Curtiss Beautiful.
Gregory I use that. I use paint brushed still on the canvas and its real drippy and wet looking and that I created in the early 80ís and I have demand right now. I have to create a set this summer. Iím going to do 25 more that have different music on them. They are all original pieces but they have different music, a lot of classical music and some modern music. I chose the music for its visual look not its sound.
Gregory Because Iím an artist
Curtiss Right. Right.
Gregory But those pieces have always been in demand. I couldnít do enough of those. Itís the weirdest thing. I tried to limit it.
Gregory's son You actually do the ones. Theyíre empty. Musicians can put their own music on there or ask to put it on there
Gregory Iíve left a few blank at the bottom. They had one lady wrote music and then we out it on the piece.
Renata Ah great, so they are truly custom pieces
Gregory Each one is a custom piece. They have similar look is called the ďPaint It Again SamĒ series.
Renata OK
Curtiss Mmmm
Gregory Which is a kind of a play-on-words from the old Casablanca thing.

Historical Methods Renewed


Renata So what would you say your inspiration for Ö I know music is one. You are inspired by music and you created a music series. But what does your other inspiration come from?
Gregory Well itís hard to say.
Curtiss Itís more of a feeling?
Gregory Iím visual. I get inspired by visual things.
Renata Ok
Gregory When I see things I get excited. I try to work it in a painting or come up with an idea that and somehow deal with that image. And it can be a simple as hay. I know this is a cliche because Monet did Haystacks. [Haystacks is the title of a series of impressionist paintings by Claude Monet from 1890-91.] But now-a-days they make these great round hay bails. And Iíve come over a hill seen then out in the field and said hey that is fabulous. It gets me excited because of the way light plays on it. The tree series is inspired by trees that are in my yard that range from 100 to 150 years-old. Or at least thatís where it started. And now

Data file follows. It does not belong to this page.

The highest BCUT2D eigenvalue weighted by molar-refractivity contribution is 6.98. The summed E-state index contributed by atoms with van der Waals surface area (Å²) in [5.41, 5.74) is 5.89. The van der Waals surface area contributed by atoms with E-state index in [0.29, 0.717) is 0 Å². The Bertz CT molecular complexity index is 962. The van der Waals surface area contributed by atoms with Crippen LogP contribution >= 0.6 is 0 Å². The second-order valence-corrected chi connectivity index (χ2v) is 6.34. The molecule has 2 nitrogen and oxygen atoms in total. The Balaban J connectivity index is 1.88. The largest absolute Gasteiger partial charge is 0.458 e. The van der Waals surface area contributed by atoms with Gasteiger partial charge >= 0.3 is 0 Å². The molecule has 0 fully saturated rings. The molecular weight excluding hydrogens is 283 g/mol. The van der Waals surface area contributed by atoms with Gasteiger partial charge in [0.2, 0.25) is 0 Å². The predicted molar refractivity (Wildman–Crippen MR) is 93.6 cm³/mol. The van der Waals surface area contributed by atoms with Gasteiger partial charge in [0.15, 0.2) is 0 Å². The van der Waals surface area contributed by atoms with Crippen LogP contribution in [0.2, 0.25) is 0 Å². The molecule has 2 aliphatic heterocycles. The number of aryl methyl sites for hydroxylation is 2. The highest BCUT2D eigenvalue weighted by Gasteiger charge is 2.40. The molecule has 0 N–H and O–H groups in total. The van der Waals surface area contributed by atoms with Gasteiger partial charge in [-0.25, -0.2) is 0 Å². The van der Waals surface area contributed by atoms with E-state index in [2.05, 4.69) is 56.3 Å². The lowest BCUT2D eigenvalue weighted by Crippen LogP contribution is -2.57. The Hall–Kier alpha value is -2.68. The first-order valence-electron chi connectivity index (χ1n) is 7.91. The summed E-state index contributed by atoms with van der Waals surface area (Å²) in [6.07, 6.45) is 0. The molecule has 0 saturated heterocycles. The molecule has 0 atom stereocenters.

Renata What type of trees are they?
Gregory Theyíre oak trees all of those. But I have since branched out and I looked for them when I travel and find trees that I like and stuff like that.
Curtiss Is it natural, the cubism, this is cubism right?
Gregory I call it sculptural cubism. It started when I was studying cubist style and then started playing with cubist style. Traditional cubist style and then as almost a joke as tongue and cheek. I decided to use cubes.
Curtiss Wow
Gregory And the cubism, it was like ďha, haĒ and look at this. But you know then I started going oh this is kinda cool. And everybody has already asked me, what it is [then] until I finally decided. And sculptors especially like it. So it led to me calling it sculptor cubism and I would like to try it in 3D. But itís complex.
Curtiss Yeah, yeah.
Gregory I havenít quite figured out how to do that yet.
Curtiss Yeah, you would have Ö
Gregory It would be interesting.
Curtiss To charge quite a bit more.
Gregory Yeah it would be big. It would be a huge deal. We kept toying the idea. Some computer guys keep talking [about] creating it in the computer. Then you can play with it and working it toward reality somehow. But I hadnít had time. Itís going to be a complex project. I need a grant or something (laughter).
Curtiss Right (laughter)
Renata Is there anything you like to add?
Gregory I donít know. Iím on the spot here with a recorder in my face. I never think Ö
Curtiss (Laughter)
Gregory And as soon as you leave Iíll have all these great quotes.
Curtiss Nah, itís really is a good interview.
Gregory I will say I enjoy painting a great deal and I live by art and I tell people its like eating and breathing. I have to do. I just have to do it. Itís just one of those things. You know, I just enjoy it too much not to do it.